Piercy goes further and states that different consumers want different forms of relationship with their suppliers.  Piercy states that to ignore this as a reality is an “expensive indulgence”.

In Piercy’s model, there are four types of relationship that consumers have with a business:

  1.  Relationship seekers:  These consumers want long and close relationships with a supplier.  So a local authority will likely want a close relationship with an ICT supplier.
  2. Relationship Exploiters:  These consumers will grab at all free services and offers provided.  They are also fickle and will move their custom when they feel like it.  They may well be ‘zombie customers’; customers who will cost more to service than you will earn from them.
  3. Loyal Buyers:  These consumers are happy with a long-term relationship but they do not want a close relationship with their suppliers.
  4. Arms-length Transactional Buyers:  These consumers actively avoid long-term relationships with suppliers.  This may well be transactions based on price, technical specification or innovation.

What these four categories highlight is that relationship strategies for marketing MUST be based on market segmentation.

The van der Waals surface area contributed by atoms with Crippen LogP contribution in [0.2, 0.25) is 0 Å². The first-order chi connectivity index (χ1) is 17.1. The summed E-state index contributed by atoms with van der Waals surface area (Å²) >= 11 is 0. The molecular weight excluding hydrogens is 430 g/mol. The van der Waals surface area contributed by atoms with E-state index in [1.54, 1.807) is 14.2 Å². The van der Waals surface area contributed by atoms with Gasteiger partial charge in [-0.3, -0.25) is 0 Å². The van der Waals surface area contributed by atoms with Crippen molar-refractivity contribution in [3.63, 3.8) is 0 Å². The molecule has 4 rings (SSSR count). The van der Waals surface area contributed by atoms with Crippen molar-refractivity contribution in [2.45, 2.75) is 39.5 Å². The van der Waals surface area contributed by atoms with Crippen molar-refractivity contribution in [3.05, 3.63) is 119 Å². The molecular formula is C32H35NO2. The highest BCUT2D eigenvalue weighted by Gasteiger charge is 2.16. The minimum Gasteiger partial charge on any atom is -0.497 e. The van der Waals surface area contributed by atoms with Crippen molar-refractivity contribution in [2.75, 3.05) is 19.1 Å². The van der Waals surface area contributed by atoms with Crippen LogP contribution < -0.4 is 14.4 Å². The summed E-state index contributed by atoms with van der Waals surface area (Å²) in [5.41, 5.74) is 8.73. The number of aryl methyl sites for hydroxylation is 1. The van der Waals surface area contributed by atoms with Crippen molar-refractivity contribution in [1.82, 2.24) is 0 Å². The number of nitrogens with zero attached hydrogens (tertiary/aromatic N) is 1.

Investing in relationships with profitable relationship seekers is a good thing. Relationship development with exploiters and transactional customers is a waste. You need to develop different marketing strategies to suit different relationship needs.

Some argue that there is a link between customer loyalty and customer satisfaction.  surprisingly there is little evidence to support this. As I have often written customers are fickle and so is their loyalty. What is much more likely is that there is a link between customer dissatisfaction and customer disloyalty.

In many markets, such as utility provision and retail banking, there is significant customer inertia.  Who reading this article has been a customer of their bank since childhood?